When I was deep in the center of my theater profession, you never would’ve understood when I was disappointed. I shouted around parts and criticism entirely behind closed doors and simply to folks who I knew would keep my shame a secret. Inside my head, part of being a true victor was (and is) keeping the outside of one — even if internally you believe like you’re completely nothing. So when I lost out on a job that I’d needed since I was old enough to work a walkman, I grinned. I brought the girl who got it blooms on opening night. I congratulated her infinitely using words like “lovely” and “mesmerizing” and “excellent.” She might have had the huge solo as well as the starring character, but it was great because look how great I was doing despite not getting to sing those 4 minutes and 11 seconds in the limelight. Internally I felt utterly broken and like all my work was for nothing and I’d been totally smacked in the face by loss, but on the exterior I was rising above. !

I’ve joked about it, but to me one of the best things you may perhaps say to me is some variant of, “You’re correct,” or, “You win.” Even when I know for a fact I’m right, and I’m in some way or another “triumphing”, I’m constantly pursuing the affirmation from someplace else. The blue ribbon that says, “You did it.” The basketball that no one believed I really could manage. The part that I understand I deserve.

Perhaps I’ve consistently been pursuing something unachievable.

Perhaps self-success is never going to feel worth it if it’s not coupled with the golden star from somebody else. !

& #8212;

noun  hyp·o·crite  ˈhi-pə-ˌkrit

1:  a man who puts on a false appearance of virtue or religion

2: a man who acts in contradiction to her or his stated ideas or feelings


Calling someone hypocritical is a favourite insult of millennials. It’s a gotcha moment. An “I see you.” It’s a verbalized tearing down of whatever veil so and so has carefully concocted and snarkily reminding them that they’re, actually, just as human as they’ve attempted to fake they’re not.

However, the matter no one cares to acknowledge when they’re tossing out “hypocritical” and “contracting” onto anyone passing by? !

It’s that we all are.

And we’re all just praying that nobody sees.

I’ve constantly needed to be amazing. Magic, special, excellent, exceptional. Anything above average. That’s what I desired to be.

Whether it was being convinced that I’d figured out every one of the keys of the way the body really functions, was living a life more fantastical than anyone else, or was miles ahead of the remaining runners on the metaphorical path – that’s what where I desired to be. That’s who I needed to be.

So I danced the most difficult, belted the greatest, and lied my way to the proverbial top. If being remarkable was the greatest aim I wouldn’t stop until I was breathless.

Except…even in my quest of the greatest aim I was concealing my heaviest, darkest, most moving anxiety.

And that’s that finally, I’m only a man.

And I loathe admitting that more than you can maybe picture.

Because there’s nothing magic about humanity. Nothing special about settling for typical. Nothing magnificent about being like everyone else.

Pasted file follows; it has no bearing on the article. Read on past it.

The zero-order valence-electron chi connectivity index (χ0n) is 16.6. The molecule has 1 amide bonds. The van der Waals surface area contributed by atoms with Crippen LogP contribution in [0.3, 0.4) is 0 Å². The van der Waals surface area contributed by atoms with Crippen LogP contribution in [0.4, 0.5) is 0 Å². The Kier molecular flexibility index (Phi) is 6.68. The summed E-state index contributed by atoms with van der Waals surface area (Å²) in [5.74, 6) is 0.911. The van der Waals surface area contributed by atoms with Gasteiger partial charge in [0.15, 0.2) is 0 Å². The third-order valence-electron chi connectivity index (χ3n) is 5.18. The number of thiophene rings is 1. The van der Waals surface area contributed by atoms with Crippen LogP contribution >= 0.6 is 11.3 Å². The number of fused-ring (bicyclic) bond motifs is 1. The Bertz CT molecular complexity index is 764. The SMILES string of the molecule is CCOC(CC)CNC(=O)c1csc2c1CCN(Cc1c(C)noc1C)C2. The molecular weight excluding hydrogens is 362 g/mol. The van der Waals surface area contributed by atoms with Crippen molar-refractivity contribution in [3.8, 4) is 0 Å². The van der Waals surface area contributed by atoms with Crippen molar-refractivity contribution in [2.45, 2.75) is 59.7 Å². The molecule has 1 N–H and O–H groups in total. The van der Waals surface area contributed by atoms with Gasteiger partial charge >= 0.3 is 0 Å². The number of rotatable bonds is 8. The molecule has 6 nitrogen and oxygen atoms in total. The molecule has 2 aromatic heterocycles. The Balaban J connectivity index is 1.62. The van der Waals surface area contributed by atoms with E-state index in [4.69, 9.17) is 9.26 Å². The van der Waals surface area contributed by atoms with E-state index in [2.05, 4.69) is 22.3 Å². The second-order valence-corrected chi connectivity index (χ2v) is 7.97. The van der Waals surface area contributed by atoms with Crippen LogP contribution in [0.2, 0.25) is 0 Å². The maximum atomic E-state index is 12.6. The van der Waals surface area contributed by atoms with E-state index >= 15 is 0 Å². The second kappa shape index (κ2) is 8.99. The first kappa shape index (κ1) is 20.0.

The stark reality is, we’re all likely on the same playing field.

And we’re all additionally faking like we’ve got ourselves wholly collectively while concurrently behaving like we’re the reverse of who we really are.

And truthfully? That breaks my heart.

I’m staring at my computer screen for six hours. I sip another glass of red wine while breaking my knuckles in a very boss-butt-bitch manner. I’ve diverted myself with narratives of buddy’s ex, to pups, to only word vomit from concluding an essay (this essay) about how I’m a walking contradiction for actually an day.

There are arguably 8 pints of blood in the body, and I’d voluntarily shed an excellent number of my own if it meant being able to be totally comfortable with who I ‘m day to day. !

The Type A and Type B personality theory divides us upward based on who’s more prone to freak the hell out versus keep their cool under sudden pressure, and I’d give up a great deal in order to not care about how you’re going to talk about me behind my back after I go home in the ending of the evening. !

Because while I recognize my very own competitiveness? My own desire for outstanding on a random Sunday night? In addition , I recognize its rarity. I understand how fleeting it’s. I understand how unobtainable it’s.

I understand how I may never have the ability to really find it.

Blood makes up 7% of the body. The typical individual includes about 8 pints of blood, made up of 55% plasma, between 200,000 and 500,000 platelets, between 4000 and 11,000 leukocytes (white blood cells), and up to 11 million erythrocytes (red blood cells). The most important function for red blood cells, would be to take hemoglobin through the body and disperse oxygen to our cells and tissue. Based on Mayo Clinic, any amount of oxygen in the blood below 90% warrants immediate medical attention. !

I ripped off another bit of my pinkie cuticle today. The blood oozed and rippled down my finger. !

And I automatically place it into my mouth, and sucked until I felt the familiar sense of an illusive small air bubble on the outer edges of my tongue.

Perhaps I’m never really going to be amazing, or magic, or anything.

But I’ll tell you what. I’m never going to quit striving. TC mark